Biblioteca de la Guitarra y Cuerda Pulsada

Biblioteca de la Guitarra y Cuerda Pulsada

Autor: Sarah Meredith

With a Banjo on Her Knee: Gender, Race, Class, and the American Classical Banjo Tradition, 1880-1915

 19 0

Prior to the Civil War the banjo was an instrument associated exclusively with black slaves or blackface minstrel troupes. During the second half of the nineteenth century enthusiasts in major Northeastern cities sought to elevate the banjo, creating an instrument appropriate for more genteel performances in the parlors of the white leisured classes. For many members of nineteenth-century American middle-class society making the banjo a parlor instrument was synonymous with making it a woman’s instrument. Enthusiasts recognized that acceptance by women was crucial to the banjo’s success as a legitimate concert instrument. Women, considered more civilized in nineteenth-century gender ideology, could elevate the banjo through their performance, and more players – specifically those in higher, more prestigious social classes – would then be attracted to the refined instrument.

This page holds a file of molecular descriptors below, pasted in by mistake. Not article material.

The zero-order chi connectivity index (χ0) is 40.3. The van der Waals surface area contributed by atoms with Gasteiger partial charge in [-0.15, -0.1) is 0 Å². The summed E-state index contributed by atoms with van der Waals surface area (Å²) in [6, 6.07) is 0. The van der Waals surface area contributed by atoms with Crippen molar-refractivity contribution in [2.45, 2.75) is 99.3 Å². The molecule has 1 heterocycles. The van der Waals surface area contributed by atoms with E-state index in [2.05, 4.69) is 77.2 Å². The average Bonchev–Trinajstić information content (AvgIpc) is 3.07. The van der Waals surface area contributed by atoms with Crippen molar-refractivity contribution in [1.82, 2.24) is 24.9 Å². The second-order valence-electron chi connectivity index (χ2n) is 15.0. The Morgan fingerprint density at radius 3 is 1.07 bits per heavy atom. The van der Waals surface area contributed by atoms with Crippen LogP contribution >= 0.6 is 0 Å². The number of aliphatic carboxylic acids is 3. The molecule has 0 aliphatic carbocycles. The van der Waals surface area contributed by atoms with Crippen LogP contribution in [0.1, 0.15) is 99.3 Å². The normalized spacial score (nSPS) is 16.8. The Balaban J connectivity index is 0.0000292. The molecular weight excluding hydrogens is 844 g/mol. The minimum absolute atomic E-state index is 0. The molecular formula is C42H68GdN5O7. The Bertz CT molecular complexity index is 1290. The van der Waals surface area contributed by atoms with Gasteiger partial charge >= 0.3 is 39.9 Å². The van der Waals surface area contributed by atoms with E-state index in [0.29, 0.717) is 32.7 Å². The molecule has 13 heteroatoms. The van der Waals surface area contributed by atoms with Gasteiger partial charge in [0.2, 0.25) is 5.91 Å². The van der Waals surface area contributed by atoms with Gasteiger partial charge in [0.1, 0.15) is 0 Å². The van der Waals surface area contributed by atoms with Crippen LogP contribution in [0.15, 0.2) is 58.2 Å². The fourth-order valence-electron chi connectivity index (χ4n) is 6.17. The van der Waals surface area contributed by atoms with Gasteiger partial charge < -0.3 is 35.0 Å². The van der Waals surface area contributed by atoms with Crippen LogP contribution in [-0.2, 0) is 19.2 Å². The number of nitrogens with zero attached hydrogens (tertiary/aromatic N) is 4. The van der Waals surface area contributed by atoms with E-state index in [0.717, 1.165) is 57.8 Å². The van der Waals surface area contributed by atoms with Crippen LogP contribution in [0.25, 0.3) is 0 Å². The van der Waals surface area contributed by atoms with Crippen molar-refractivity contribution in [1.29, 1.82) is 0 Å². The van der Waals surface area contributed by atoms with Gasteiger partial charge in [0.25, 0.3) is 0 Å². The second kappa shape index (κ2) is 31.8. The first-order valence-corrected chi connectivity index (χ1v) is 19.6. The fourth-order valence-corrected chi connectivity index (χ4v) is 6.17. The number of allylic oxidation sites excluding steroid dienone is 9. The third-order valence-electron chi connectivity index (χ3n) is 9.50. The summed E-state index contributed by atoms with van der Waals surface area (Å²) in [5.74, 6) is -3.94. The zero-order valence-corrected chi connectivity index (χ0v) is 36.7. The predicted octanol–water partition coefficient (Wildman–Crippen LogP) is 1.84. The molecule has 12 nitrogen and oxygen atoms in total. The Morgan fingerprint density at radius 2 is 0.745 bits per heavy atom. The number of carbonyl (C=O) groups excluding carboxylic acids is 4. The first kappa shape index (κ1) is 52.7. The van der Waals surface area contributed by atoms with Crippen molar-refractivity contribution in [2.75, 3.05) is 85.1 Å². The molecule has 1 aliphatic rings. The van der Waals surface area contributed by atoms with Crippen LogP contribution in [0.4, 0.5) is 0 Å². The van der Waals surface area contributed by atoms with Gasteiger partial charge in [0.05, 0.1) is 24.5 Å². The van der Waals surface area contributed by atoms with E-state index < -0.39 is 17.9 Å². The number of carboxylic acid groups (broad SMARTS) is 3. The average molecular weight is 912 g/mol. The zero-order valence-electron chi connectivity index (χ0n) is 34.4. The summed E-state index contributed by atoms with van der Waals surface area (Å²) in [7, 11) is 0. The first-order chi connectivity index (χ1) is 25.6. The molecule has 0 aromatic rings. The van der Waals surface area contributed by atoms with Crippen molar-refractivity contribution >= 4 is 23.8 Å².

The study of women and the classical banjo tradition touches upon three of the most troublesome issues of the nineteenth century: gender, race, and class. An inability to categorize the banjo definitively according to preconceived notions of gender, racial, and cultural identity resulted in its relegation to the margins of an increasingly classified and stratified music arena. The classical banjo tradition reveals a large, active musical culture existing in musicological “gray space” between the boundaries of what has traditionally been considered classical and popular. Such activity challenges us to reconsider the conventional binary model of music. The professional banjoistes, who created successful careers by combining personal and professional spaces, and the female amateurs, who played the banjo as a flirtation with an “exotic” instrument, provide additional insight into ways nineteenth-century Americans perceived gender, race, and class, and expand our understanding of the variety of music heard in the parlors of white middle- and upper-class Americans.

With a Banjo on Her Knee



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